Exodus 20:2.: " I am the LORD your God, who brought you out of the land of Egypt, out of the house of bondage. 3. " You shall have no other gods before Me. 4. " You shall not make for yourself a carved image, or any likeness of anything that is in heaven above, or that is in the earth beneath, or that is in the water under the earth; NKJV

Although it is the so-called “ten commandments” that receive the greatest attention during this episode, the very first commandments and precepts were very much related to God himself. In this passage, God says a few things:

  1. Who his is
  2. What he has done. At the time, the delivery from Egypt would have been one of the greatest things in the life of the Israelites, and was visibly granted through a higher power.
  3. Then there was the commandment to neither have or to worship other gods. God wanted the recognition of being the only God. In particular, there was the commandment to not create any idol, even if it was intended to be an image for the true God.

After receiving the commandments and instructions from God, the Israelites agreed to the terms. They did not consider these terms to be unreasonable, but instead agreed to obey them,

Exodus 24:3.: So Moses came and told the people all the words of the LORD and all the judgments. And all the people answered with one voice and said, "All the words which the LORD has said we will do." NKJV

After this event, Moses was instructed to go up into Mt. Sinai to receive further commandments and the tables of stone,

Exodus 24:18.: So Moses went into the midst of the cloud and went up into the mountain. And Moses was on the mountain forty days and forty nights. NKJV

So immediately after the acceptance of the commandments, Moses was drawn away for an extended period of time. The people in the camp were left under the charge of two men, named Aaron and Hur. Over this six-week period, the people started to become nervous, and were worried that Moses had not returned. This is perhaps understandable, as Moses had been such a strong and prominent leader through all of the successes of the escape. In their anxiety, however, they disobeyed the very first of the commandments that they had agreed to.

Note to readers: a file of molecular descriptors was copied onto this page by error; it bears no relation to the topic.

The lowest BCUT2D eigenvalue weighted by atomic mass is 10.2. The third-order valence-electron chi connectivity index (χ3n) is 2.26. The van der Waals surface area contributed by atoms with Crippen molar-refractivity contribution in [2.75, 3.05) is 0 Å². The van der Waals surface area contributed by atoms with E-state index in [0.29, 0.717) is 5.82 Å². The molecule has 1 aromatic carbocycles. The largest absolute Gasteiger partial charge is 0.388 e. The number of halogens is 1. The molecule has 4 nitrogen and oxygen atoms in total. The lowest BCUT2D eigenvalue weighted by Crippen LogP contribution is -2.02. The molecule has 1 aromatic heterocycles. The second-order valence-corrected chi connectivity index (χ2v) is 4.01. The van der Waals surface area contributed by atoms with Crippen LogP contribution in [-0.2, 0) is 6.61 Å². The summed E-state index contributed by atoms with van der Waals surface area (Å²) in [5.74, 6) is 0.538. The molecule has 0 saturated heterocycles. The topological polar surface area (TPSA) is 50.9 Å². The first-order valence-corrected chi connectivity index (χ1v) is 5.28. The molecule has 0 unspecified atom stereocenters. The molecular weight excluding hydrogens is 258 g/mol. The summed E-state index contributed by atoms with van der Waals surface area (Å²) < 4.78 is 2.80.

Exodus 32:1.: Now when the people saw that Moses delayed coming down from the mountain, the people gathered together to Aaron, and said to him, "Come, make us gods that shall go before us; for as for this Moses, the man who brought us up out of the land of Egypt, we do not know what has become of him." NKJV

After losing contact with Moses, the people very quickly chose to make their own gods. In the modern context it is difficult to understand what useful purpose could be achieved through the creation of gods, but in the culture of the people of the time, it must have appeared useful. In any case, they wanted a figure-head of leadership. As leader, Aaron then agreed to their requests, and organised the construction of an idol.

Exodus 32:2.: And Aaron said to them, "Break off the golden earrings which are in the ears of your wives, your sons, and your daughters, and bring them to me." 3. "So all the people broke off the golden earrings which were in their ears, and brought them to Aaron. NKJV

It is interesting to then see the perceived role of the calf in the Israelites' worship:

Exodus 32:4.: And he received the gold from their hand, and he fashioned it with an engraving tool, and made a molded calf. Then they said, "This is your god, O Israel, that brought you out of the land of Egypt!" 5. So when Aaron saw it, he built an altar before it. And Aaron made a proclamation and said, "Tomorrow is a feast to the LORD." 6. Then they rose early on the next day, offered burnt offerings, and brought peace offerings; and the people sat down to eat and drink, and rose up to play. NKJV